Túpac Amaru: A Legacy of Rap and Revolution

Image of the last emperor of the Inca, Tupac Amaru. Author and date unknown.

Image of the last emperor of the Inca, Tupac Amaru. Author and date unknown.

The name Tupac is known around the world. One of the most charismatic rappers of the 90’s has seen his image posthumously plastered on shirts and posters around the globe. Few in the Western World would not have heard of him. But the name Tupac was not an original. It’s an Inca name, one steeped in history, with origins going back to the emperors of the Andes.

I admit that my first encounter with the name was due to the rapper. Having grown up near San Francisco and graduating from high school in 1995, I was well and truly familiar with the poster boy of West Coast hip hop. But shortly after the rapper’s death, a Marxist revolutionary group in Peru took over the Japanese embassy, holding hostages for over 100 days before a commando raid by government forces ended the standoff. I became more interested in the name behind the deceased emcee.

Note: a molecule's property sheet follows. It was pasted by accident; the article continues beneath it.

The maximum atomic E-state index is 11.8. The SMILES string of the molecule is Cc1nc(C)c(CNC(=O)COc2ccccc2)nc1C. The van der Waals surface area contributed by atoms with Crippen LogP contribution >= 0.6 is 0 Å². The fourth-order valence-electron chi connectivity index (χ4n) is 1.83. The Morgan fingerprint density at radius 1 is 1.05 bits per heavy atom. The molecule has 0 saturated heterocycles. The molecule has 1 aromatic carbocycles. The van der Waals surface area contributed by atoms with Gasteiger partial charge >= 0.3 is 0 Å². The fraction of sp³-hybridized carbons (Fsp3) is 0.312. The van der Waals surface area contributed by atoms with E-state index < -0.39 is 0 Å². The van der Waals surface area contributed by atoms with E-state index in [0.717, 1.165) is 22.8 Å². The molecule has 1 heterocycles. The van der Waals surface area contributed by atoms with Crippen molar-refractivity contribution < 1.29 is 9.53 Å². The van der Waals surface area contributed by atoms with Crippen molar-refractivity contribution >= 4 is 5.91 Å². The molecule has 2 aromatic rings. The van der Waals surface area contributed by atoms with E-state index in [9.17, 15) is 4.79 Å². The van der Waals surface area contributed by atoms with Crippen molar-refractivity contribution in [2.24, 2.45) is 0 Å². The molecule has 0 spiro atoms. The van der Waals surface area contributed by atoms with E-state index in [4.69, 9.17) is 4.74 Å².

Empire of the Incas

Tupac Amaru was the name of the last emperor of the Inca. But the story doesn’t begin there. The name dates back to Pre-Hispanic times. Emperor Topa Inca Yupanqui (known in Quechua as Tupaq) was a famed emperor known for expanding the Inca lands far to the north, into modern day Ecuador.

The capture of Atahualpa at Cajamarca. From an engraving dated 1760 or 1810 by Pierre Duflos.

The capture of Atahualpa at Cajamarca. From an engraving dated 1760 or 1810 by Pierre Duflos.

His son, Huayna Capac, took the throne after his death and the empire reached the zenith of its power during his reign. The empire covered all or parts of present-day Peru, Ecuador, Bolivia, Chile, Argentina and even parts of Colombia. He was famed for his public works, building temples and palaces and expanding the famous Incan road network.